Search Results: Wikipedia

  • ARTS AND CULTURE

    Historical precedents for Jones' Shamegate

    • Brian Matthews
    • 12 October 2012
    10 Comments

    The name Charles Hughes Cousens is not one that has been canvassed during the lamentable and often tawdry debate about the Alan Jones affair, but perhaps it should have been. Cousens' ordeal as the target of a treason-baying press lies in the distant but pointed background to Jones' assault on Julia Gillard.

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  • ARTS AND CULTURE

    Mysticism and the Beatles

    • Philip Harvey
    • 11 October 2012
    6 Comments

    It has never seemed just an accident that John Lennon and Paul McCartney first met at a church fete. The broad message of Christianity is at the very front of the lyric concerns of the Beatles, even if Christianity itself is rarely acknowledged. In art and belief, they were never interested in experimentation for its own sake but in how to make something new out of something old.

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  • ARTS AND CULTURE

    Life in the Ramadan fasting lane

    • Pat Walsh
    • 05 September 2012
    2 Comments

    The fasting rule is interpreted flexibly. You are free not to fast if you have to travel, are pregnant, old, little, sick, or basically have a good excuse. Ironically, Ramadan can also involve an enormous amount of cooking, late night and pre-dawn binges. Households buy up. Restaurants offer discounts. One hotel lobby was decked out like Mecca.

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  • AUSTRALIA

    Hail to the climate geeks

    • Frank O'Shea
    • 22 August 2012
    27 Comments

    The word geek has changed from a term of derision to one of smiling respect and even a badge of honour. The members of the Climate Commission would no doubt be happy to be called geeks. Unfortunately there is far too little 'geek' representation in the halls of power.

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  • AUSTRALIA

    Assange tests British diplomatic principle

    • Tony Kevin
    • 20 August 2012
    21 Comments

    Julian Assange sits securely in the Embassy of Ecuador in London, as Cardinal József Mindszenty did for years inside the US Embassy in Communist-ruled Hungary. This is a benefit of the Vienna Convention. If Britain violated this principle by storming or cutting off utilities to the Embassy, the diplomatic protection of its officials and their families around the world would be weakened immediately.

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  • ARTS AND CULTURE

    Aboriginal voices silence Vietnamese war stories

    • Tim Kroenert
    • 09 August 2012
    2 Comments

    The anti-American rhetoric is direct and effective, the phrase AMERICAN WAR OF AGGRESSION a recurring, pulsating slur. Yet who would deny it, faced with this photographic account of Vietnamese suffering? There are at least two versions of any war, and this is theirs. But there are others.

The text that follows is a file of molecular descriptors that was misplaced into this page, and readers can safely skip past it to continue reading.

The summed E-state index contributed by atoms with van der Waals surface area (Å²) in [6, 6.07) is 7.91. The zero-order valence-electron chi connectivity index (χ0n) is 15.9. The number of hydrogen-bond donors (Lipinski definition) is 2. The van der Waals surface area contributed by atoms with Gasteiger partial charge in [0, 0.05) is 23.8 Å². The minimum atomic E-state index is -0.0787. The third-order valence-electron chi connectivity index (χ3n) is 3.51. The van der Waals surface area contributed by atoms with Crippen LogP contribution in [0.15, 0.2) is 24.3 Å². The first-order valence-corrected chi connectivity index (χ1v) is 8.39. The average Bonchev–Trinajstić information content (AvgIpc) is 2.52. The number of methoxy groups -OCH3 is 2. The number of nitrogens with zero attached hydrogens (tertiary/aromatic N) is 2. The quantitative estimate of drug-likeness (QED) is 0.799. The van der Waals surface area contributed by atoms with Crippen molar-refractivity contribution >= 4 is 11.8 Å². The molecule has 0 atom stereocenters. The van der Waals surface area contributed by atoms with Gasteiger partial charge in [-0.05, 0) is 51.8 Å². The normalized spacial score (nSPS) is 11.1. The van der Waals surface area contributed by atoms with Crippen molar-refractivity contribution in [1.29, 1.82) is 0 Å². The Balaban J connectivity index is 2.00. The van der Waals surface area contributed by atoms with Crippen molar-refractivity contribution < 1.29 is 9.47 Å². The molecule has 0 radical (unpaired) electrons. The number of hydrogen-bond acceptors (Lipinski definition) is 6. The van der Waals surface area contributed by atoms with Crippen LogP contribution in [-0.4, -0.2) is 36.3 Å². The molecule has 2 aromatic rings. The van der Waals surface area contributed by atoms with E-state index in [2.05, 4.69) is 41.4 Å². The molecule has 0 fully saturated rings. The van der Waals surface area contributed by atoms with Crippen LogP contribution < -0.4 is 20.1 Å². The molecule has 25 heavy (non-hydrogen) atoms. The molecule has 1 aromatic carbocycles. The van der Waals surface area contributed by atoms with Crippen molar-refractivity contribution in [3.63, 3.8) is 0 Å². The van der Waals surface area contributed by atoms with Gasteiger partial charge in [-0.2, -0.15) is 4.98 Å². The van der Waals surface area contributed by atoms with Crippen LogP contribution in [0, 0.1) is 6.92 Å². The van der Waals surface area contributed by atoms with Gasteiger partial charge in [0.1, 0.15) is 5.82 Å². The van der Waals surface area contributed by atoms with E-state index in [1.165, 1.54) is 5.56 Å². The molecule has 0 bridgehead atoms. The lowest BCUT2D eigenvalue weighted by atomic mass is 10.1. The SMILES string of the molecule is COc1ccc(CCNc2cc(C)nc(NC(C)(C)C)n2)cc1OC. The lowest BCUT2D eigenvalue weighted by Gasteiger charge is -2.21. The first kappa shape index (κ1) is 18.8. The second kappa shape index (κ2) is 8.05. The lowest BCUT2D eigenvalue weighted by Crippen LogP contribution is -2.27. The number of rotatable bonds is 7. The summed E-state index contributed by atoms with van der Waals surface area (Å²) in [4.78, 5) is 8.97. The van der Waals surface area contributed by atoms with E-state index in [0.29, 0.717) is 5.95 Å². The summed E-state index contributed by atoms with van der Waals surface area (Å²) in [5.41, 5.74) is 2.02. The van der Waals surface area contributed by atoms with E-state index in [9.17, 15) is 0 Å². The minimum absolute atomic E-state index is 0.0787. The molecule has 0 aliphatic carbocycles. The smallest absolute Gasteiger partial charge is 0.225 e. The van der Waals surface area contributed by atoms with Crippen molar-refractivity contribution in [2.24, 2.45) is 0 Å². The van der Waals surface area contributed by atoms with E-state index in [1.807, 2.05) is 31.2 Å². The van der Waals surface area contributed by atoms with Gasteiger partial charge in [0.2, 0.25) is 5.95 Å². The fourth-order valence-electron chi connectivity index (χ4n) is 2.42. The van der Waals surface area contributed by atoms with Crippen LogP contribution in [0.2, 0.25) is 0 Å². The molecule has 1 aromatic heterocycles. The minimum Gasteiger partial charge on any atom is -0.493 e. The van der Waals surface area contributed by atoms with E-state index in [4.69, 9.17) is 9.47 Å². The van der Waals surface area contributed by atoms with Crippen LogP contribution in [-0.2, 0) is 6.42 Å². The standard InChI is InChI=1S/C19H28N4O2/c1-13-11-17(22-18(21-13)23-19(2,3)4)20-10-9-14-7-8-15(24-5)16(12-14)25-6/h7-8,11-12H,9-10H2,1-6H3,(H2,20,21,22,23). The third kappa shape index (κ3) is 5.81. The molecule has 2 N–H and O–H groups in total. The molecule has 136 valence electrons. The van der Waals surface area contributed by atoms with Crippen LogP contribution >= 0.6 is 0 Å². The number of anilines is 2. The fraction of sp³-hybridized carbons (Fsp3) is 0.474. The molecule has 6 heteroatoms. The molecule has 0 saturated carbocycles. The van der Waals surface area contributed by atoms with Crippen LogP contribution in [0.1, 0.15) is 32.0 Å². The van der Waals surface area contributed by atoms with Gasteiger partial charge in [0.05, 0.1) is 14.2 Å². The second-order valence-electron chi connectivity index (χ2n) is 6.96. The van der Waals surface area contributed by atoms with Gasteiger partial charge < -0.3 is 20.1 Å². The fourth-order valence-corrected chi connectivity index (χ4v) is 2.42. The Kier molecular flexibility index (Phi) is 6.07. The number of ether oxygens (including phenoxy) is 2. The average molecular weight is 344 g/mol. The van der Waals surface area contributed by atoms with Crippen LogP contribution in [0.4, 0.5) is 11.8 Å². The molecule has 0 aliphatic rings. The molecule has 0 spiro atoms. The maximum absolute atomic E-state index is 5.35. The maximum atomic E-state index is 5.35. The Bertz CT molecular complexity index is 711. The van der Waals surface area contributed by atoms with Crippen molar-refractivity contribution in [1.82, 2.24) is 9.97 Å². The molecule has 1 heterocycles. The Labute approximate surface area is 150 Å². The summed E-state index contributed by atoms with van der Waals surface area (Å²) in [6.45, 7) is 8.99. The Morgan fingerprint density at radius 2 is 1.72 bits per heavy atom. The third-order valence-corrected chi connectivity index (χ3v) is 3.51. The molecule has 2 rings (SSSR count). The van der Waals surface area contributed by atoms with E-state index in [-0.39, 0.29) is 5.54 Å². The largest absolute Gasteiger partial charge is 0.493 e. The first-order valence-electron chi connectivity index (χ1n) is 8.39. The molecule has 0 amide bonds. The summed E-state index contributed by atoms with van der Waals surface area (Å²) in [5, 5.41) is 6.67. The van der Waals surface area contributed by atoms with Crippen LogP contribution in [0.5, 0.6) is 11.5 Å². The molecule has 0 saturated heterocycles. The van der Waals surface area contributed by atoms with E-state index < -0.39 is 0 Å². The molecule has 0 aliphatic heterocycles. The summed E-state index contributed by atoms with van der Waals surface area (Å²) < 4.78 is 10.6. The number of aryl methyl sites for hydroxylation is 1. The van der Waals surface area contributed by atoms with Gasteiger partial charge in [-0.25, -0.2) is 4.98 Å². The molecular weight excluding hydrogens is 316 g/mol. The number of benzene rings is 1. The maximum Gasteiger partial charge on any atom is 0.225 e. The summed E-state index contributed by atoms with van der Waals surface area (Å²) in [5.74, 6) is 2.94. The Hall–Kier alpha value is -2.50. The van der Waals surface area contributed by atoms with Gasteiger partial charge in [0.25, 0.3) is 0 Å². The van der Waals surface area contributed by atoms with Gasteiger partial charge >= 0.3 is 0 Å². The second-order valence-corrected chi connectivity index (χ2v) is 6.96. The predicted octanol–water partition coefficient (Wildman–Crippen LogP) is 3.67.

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  • INTERNATIONAL

    Euthanasing the disabled

    • Moira Byrne Garton
    • 29 June 2012
    6 Comments

    Earlier this month a Canadian Supreme Court effectively legalised physician-assisted euthanasia. While there is a general perception that those opposed to euthanasia do so on religious grounds, many people with disabilities oppose euthanasia because they believe it is bad policy that denies their right to live. 

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  • ARTS AND CULTURE

    Xanana on the wall

    • Tessa McMahon
    • 26 June 2012
    9 Comments

    The bed on which I lie is scientifically sprung, approved by chiropractors ... and blessed from on high by Klimt ... Made by a woman Timor-thin, cross-legged on concrete.

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  • AUSTRALIA

    When humanity came second to research

    • Lyn Bender
    • 08 May 2012
    9 Comments

    The experimenters' intent was to observe the capacity of first year students to inflict pain by electrically shocking others. Many of the subjects were traumatised as though they had in fact committed acts of torture. Paradoxically the latest revelations may mean the researchers themselves need counselling.

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  • EDUCATION

    No easy cure for 'cost disease' in Australian schools

    • Dean Ashenden
    • 07 May 2012
    13 Comments

    The Productivity Commission Schools Workforce report released on Friday does contain evidence of the dire state of productivity in Australian schools, but it is largely neutered. It's as if the Commission was anxious to avoid stating too plainly a disease for which it can suggest only palliatives.

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  • RELIGION

    Pope's equivocal view of social justice

    • Andrew Hamilton
    • 04 May 2012
    27 Comments

    In his reflections on society and aspects of human life, Pope Benedict privileges charity. If any planning or struggle for a just society is to be effective it will depend on people's good will and generosity in the implementation. The Pope also says 'yes' to social justice. But his 'yes' is normally a 'yes, but ...'.

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  • RELIGION

    Imagining nationalism through Anzac suffering

    • Benedict Coleridge
    • 23 April 2012
    10 Comments

    Political theorist Isaiah Berlin argued that nationalism manifests most strongly in communities that have suffered some wound. In a period of unparalleled wealth, in which most Australians are far removed from war, Anzac Day is a way of instructing ourselves about the place of suffering in Australia's history.

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